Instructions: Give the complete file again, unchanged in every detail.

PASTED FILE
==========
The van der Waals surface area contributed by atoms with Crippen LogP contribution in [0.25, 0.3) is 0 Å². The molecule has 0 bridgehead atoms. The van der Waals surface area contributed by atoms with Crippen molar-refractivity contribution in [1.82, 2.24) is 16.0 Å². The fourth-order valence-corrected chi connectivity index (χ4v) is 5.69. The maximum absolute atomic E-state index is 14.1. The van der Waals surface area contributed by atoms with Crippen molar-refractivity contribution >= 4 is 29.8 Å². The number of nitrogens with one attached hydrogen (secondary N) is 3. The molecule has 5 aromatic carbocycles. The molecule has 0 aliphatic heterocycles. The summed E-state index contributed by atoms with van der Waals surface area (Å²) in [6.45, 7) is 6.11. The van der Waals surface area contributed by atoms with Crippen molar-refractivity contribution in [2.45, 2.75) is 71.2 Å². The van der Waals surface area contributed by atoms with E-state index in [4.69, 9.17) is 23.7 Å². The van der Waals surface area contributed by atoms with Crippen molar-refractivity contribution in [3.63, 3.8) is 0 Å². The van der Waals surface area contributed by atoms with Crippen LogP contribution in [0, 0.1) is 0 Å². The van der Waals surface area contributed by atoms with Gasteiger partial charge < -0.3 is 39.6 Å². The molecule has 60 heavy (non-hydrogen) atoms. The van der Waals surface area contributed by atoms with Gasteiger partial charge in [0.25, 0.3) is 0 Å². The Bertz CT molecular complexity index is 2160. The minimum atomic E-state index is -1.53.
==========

The van der Waals surface area contributed by atoms with Crippen LogP contribution in [0.25, 0.3) is 0 Å². The molecule has 0 bridgehead atoms. The van der Waals surface area contributed by atoms with Crippen molar-refractivity contribution in [1.82, 2.24) is 16.0 Å². The fourth-order valence-corrected chi connectivity index (χ4v) is 5.69. The maximum absolute atomic E-state index is 14.1. The van der Waals surface area contributed by atoms with Crippen molar-refractivity contribution >= 4 is 29.8 Å². The number of nitrogens with one attached hydrogen (secondary N) is 3. The molecule has 5 aromatic carbocycles. The molecule has 0 aliphatic heterocycles. The summed E-state index contributed by atoms with van der Waals surface area (Å²) in [6.45, 7) is 6.11. The van der Waals surface area contributed by atoms with Crippen molar-refractivity contribution in [2.45, 2.75) is 71.2 Å². The van der Waals surface area contributed by atoms with E-state index in [4.69, 9.17) is 23.7 Å². The van der Waals surface area contributed by atoms with Crippen molar-refractivity contribution in [3.63, 3.8) is 0 Å². The van der Waals surface area contributed by atoms with Crippen LogP contribution in [0, 0.1) is 0 Å². The van der Waals surface area contributed by atoms with Gasteiger partial charge < -0.3 is 39.6 Å². The molecule has 60 heavy (non-hydrogen) atoms. The van der Waals surface area contributed by atoms with Gasteiger partial charge in [0.25, 0.3) is 0 Å². The Bertz CT molecular complexity index is 2160. The minimum atomic E-state index is -1.53.